For Stacey Sassaman and Lloyd Emelle, it was a day like any other. They were visiting Stacey’s brother in Westchester, PA and decided to spend a quiet afternoon at the neighborhood coffee shop.
The two took up seats next to an elderly man who seemed to be sitting and quietly daydreaming to himself. After a while the man, Joe, fell asleep in his armchair. Stacey, a medical student, noticed his sleep seemed erratic and his breathing uneven, so she and Lloyd opted to keep an eye on him.
Almost an hour later, Joe’s breathing appeared to be getting heavier and he was struggling. “At this time we were increasingly concerned about his symptoms,” explains Lloyd, a former lifeguard. “Stacey went to alert the baristas that he might need help, and I began to mentally prepare myself for the possibility that I may need to perform CPR. That’s when I saw him stop breathing.”
Lloyd and Stacey immediately jumped into action. Lloyd cleared the surrounding furniture as Stacey checked for a pulse. Right as she found it, it disappeared. They moved Joe to the floor, and Stacey began to perform Hands-Only CPR. The barista Stacey had spoken to called 9-1-1.
Stacey and Lloyd performed Hands-Only CPR for almost 4 minutes until the paramedics arrived and took over. Once his pulse was restored, Joe was transported to a local hospital where he recovered.
“Speaking of the experience now seems surreal,” shares Lloyd. “I’m an Eagle Scout. It’s my mindset to be ready for anything, though I never expected something like this. I learned CPR growing up in Houston. My mom enrolled me in a city program for disadvantaged kids where I learned how to swim and eventually trained to be a lifeguard.”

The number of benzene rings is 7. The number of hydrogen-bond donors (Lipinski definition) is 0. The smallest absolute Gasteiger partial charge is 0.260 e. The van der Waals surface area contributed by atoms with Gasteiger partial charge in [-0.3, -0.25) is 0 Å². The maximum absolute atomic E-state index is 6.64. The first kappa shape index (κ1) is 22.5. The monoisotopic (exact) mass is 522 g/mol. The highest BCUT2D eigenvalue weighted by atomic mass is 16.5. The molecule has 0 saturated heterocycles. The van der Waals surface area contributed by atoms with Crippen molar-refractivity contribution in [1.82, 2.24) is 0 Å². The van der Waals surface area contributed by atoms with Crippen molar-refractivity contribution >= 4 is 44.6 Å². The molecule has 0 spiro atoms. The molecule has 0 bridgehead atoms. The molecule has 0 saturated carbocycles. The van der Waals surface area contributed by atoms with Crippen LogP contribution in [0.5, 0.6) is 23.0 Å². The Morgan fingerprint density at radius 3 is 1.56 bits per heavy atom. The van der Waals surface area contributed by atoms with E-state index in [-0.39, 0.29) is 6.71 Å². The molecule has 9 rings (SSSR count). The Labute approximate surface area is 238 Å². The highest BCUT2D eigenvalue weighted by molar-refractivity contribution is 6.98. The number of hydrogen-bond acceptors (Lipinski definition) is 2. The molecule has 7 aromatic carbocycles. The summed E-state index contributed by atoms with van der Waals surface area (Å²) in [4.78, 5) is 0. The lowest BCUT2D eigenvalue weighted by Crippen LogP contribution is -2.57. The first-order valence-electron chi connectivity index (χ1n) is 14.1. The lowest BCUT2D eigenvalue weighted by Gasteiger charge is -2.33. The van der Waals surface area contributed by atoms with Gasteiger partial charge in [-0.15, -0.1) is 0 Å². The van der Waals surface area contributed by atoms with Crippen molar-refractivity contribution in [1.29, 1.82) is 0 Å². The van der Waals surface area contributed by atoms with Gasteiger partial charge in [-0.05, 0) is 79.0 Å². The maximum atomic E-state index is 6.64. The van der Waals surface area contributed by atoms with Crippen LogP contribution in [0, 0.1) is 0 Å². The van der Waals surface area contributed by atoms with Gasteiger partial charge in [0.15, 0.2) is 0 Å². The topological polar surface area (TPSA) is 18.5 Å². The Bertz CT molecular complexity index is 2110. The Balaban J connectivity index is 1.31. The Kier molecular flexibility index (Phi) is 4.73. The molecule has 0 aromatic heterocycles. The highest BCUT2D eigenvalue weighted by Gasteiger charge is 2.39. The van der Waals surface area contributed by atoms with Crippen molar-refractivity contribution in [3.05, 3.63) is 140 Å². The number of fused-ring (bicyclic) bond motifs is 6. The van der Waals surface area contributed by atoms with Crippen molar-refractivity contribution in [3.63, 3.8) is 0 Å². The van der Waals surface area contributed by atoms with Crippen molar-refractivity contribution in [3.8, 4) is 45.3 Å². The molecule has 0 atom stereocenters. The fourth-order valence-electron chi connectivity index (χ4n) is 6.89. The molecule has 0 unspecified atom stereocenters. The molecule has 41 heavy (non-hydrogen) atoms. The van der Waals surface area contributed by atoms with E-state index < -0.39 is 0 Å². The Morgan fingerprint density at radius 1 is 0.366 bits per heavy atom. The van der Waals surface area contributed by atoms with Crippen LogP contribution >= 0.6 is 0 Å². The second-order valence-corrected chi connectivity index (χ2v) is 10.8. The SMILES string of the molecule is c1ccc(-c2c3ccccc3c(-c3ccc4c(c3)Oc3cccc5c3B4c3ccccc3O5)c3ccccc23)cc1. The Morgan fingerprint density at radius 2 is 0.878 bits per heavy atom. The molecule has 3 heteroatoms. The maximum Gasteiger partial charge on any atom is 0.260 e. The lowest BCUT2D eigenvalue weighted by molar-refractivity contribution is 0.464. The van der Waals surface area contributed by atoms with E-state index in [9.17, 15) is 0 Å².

“Not everyone needs to be an EMT, doctor, etc.,” added Stacey, who is studying to be an OBGYN. “But everyone should know the basics. One of the most alarming parts of this experience was, when Joe stopped breathing, everyone else in the cafe froze. I asked the barista if they had an AED, but he didn’t know how to respond. If Lloyd and I hadn’t been there, it’s likely no one would have been able to help.”
This is why Stacey, who is trained in BLS and ACLS, so strongly recommends the American Heart Association training—not just for medical professionals but for everyone.
“My training through the Association was great,” concludes Stacey. “What made it so effective is that it wasn’t just a lecture, but rather a hands-on experience. You don’t want to have to stop and think when seconds really count. I have no doubt that my training was critical to saving that man’s life.”